It’s that time of year again. Time for a New Year and a New You! We can now take advantage of that glorious reset button, join a gym, resolve to be better and make our problems go away.
If you detect a touch of sarcasm in there, you would be correct. New Year’s resolutions might be the most notorious for NOT creating change. We all know that Januarys’ overcrowded gyms will be empty again in February.
The timing is not the problem.
What if how we talk and think is the reason we don’t really change?
Change is hard – or is it?
When I reflect on my own life, I have made monumental changes that had nothing to do with New Year’s resolutions. I left a well-paying job to take a chance on the startup firm Results Based Leadership. (Steve Snyder and I talk about this in my podcast Episode 2 coming out January 21) We moved from the big city to the tiny town of Lake Lure in Western North Carolina. Soon thereafter, I became an entrepreneur, a painter, and a potter. I navigated the drug addiction of my daughter Jen, largely by changing my responses to my own guilt and fears. (She survived and now helps other parents help themselves heal so they can help their children heal.) None of these happened in January.
In fact, none of these happened in a moment in time. Every big change I made started with a string of words– followed by tiny steps that can only be described as the equivalent of drips into a bucket of water that will eventually overflow.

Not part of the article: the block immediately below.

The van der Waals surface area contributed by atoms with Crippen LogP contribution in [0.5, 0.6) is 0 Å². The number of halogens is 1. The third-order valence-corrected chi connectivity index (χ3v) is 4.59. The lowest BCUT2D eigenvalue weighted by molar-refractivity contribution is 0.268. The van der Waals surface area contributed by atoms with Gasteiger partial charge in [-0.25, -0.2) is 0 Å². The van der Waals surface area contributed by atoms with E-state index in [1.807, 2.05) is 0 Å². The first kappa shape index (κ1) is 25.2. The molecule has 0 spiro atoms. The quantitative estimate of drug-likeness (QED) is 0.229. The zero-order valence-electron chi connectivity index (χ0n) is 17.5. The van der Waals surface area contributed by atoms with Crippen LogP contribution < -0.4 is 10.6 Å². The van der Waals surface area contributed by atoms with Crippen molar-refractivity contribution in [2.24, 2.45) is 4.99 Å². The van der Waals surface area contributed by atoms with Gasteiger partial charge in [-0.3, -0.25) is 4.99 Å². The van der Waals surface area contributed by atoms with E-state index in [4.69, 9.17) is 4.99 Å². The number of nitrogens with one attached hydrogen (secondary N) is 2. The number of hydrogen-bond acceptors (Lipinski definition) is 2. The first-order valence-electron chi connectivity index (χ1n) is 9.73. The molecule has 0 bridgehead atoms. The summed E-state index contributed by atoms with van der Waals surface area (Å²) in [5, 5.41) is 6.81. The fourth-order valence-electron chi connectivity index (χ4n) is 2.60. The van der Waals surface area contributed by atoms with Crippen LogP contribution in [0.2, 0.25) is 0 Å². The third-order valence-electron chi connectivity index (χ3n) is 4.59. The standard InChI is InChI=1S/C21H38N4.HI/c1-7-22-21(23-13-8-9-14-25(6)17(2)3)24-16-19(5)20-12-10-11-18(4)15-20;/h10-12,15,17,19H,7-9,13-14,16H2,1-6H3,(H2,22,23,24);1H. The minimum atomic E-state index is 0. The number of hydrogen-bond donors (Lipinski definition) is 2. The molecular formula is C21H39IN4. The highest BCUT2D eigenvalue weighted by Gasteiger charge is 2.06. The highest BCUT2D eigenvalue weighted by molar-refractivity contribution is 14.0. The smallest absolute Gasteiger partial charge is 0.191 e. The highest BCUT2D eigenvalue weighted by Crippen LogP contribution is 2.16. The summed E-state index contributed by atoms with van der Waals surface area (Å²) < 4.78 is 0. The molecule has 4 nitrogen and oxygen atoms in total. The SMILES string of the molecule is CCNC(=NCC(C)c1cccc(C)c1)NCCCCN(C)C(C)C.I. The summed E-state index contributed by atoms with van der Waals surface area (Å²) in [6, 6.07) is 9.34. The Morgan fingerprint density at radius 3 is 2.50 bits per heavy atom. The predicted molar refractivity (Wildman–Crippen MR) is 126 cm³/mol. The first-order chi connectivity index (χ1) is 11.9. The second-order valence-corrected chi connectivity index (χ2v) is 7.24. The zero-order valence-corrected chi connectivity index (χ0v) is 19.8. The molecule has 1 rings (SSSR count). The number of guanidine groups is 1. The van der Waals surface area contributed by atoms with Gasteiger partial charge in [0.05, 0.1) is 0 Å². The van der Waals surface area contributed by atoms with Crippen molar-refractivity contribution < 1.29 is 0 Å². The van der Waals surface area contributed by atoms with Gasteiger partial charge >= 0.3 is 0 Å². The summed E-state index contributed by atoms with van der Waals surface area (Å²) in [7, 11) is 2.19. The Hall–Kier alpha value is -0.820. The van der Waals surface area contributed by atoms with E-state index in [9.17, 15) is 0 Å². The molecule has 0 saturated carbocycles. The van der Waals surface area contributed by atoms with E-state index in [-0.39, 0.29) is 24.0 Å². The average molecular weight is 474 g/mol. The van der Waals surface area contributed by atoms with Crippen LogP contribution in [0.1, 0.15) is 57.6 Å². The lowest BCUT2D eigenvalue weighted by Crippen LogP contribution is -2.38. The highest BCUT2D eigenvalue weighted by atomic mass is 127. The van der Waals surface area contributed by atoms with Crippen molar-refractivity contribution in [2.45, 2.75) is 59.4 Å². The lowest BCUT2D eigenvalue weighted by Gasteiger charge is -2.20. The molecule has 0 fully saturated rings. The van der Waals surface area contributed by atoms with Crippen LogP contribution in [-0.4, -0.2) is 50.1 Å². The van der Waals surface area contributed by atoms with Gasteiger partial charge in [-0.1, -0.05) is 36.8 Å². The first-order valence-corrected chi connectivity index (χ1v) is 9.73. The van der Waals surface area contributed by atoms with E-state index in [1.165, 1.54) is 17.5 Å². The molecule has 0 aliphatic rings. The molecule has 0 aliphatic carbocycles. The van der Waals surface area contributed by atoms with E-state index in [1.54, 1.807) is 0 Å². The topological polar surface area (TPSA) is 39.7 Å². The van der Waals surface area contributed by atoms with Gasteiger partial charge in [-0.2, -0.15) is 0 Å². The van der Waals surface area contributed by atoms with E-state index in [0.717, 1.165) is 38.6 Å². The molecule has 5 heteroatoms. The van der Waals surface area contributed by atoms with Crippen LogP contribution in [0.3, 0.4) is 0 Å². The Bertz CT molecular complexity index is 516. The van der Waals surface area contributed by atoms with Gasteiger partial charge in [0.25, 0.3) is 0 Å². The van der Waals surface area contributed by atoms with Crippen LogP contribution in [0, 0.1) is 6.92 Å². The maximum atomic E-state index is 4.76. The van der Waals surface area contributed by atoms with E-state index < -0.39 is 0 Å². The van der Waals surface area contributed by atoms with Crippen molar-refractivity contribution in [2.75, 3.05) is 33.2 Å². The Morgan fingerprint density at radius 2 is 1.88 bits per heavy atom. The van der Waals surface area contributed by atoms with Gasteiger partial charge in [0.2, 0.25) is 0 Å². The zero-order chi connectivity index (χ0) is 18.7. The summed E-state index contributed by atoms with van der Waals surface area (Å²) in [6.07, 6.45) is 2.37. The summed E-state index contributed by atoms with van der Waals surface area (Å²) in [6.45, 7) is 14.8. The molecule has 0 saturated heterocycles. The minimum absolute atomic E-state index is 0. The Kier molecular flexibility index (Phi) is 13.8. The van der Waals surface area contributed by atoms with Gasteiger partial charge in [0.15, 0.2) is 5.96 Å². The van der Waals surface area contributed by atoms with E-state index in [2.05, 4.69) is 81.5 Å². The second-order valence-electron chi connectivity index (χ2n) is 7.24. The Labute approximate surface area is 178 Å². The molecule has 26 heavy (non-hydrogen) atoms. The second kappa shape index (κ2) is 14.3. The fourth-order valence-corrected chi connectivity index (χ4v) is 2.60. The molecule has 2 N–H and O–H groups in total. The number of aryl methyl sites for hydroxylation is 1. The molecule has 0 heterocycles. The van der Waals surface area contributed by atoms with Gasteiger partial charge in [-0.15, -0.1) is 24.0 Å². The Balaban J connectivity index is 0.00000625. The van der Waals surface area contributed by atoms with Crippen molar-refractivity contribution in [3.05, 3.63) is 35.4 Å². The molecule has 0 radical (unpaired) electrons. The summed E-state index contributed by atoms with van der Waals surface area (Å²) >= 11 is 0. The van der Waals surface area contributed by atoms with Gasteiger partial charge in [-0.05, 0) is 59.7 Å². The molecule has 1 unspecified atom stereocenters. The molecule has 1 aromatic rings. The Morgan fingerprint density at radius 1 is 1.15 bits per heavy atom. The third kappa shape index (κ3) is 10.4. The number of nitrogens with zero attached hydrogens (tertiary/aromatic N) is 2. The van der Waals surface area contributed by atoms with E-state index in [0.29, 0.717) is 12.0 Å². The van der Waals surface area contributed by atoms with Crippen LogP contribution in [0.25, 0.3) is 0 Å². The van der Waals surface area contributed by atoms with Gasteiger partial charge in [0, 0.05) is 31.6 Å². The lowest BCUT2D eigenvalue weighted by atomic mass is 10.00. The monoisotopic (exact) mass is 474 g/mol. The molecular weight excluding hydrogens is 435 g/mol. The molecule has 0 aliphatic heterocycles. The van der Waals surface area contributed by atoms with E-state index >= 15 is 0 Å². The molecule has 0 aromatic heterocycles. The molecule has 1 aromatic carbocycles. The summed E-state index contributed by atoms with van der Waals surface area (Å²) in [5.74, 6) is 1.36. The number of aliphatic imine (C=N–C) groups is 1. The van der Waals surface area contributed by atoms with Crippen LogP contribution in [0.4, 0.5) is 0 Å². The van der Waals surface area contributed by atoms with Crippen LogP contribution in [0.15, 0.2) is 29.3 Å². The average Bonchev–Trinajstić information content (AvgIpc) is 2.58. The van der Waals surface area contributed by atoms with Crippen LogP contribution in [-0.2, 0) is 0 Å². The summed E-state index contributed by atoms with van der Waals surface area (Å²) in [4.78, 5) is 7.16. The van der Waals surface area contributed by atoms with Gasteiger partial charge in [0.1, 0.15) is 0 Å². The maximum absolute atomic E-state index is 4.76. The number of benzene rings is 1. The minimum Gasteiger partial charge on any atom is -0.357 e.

My biggest changes have not come from setting a goal, but in creating an intention. Goals feel like they need a plan. Intention sets up a different expectation around how you get there.
In my case, many of these changes can be traced back to a simple statement I made (almost without thinking) over ten years ago: “I would really like to see where this water skiing thing can take me.” Never underestimate the power of your words.
Seriously…did I just say that?
Standing at a reception with a Wall Street firm after a great day of teaching, one of the members of the client team asked me “where do you want to go next?”. What came out of my mouth shocked me as much as it did her: “I would really like to see where this water skiing thing can take me.” Since I was in my mid-forties, not an athlete and certainly not aspiring to be a professional in a sport where professionals make little money, this was a pretty absurd thing to say. Today I am so grateful that she asked that question, because it sparked the words that have ignited so much more than water skiing.
Reflecting on that exchange all these years later, I’m reminded of the power of declarations. I said it out loud, and skiing suddenly became an intention. Had I looked at it from a logical standpoint that evening, I might have censored such a crazy statement. After all, skiing would take me away from work, making a living, family and all of those other “higher priorities.” However, saying it out loud began a positive chain reaction.
The following year, after being on the road almost constantly, I took a 3-month sabbatical in the summer mainly to – you guessed it – ski! At the end of that sabbatical I started a tradition of writing about skiing and what I was learning about myself on the water. My annual card was also an opportunity to share my growth as a watercolor artist and for several years, I mailed out an annual reflection on water skiing with my latest paintings. It seemed like a great way to stay in contact with the people who had meaningfully touched my life, plus it created a sort of accountability to paint, to ski and to write. Ok, I didn’t need any accountability on skiing – I was going to do that no matter what!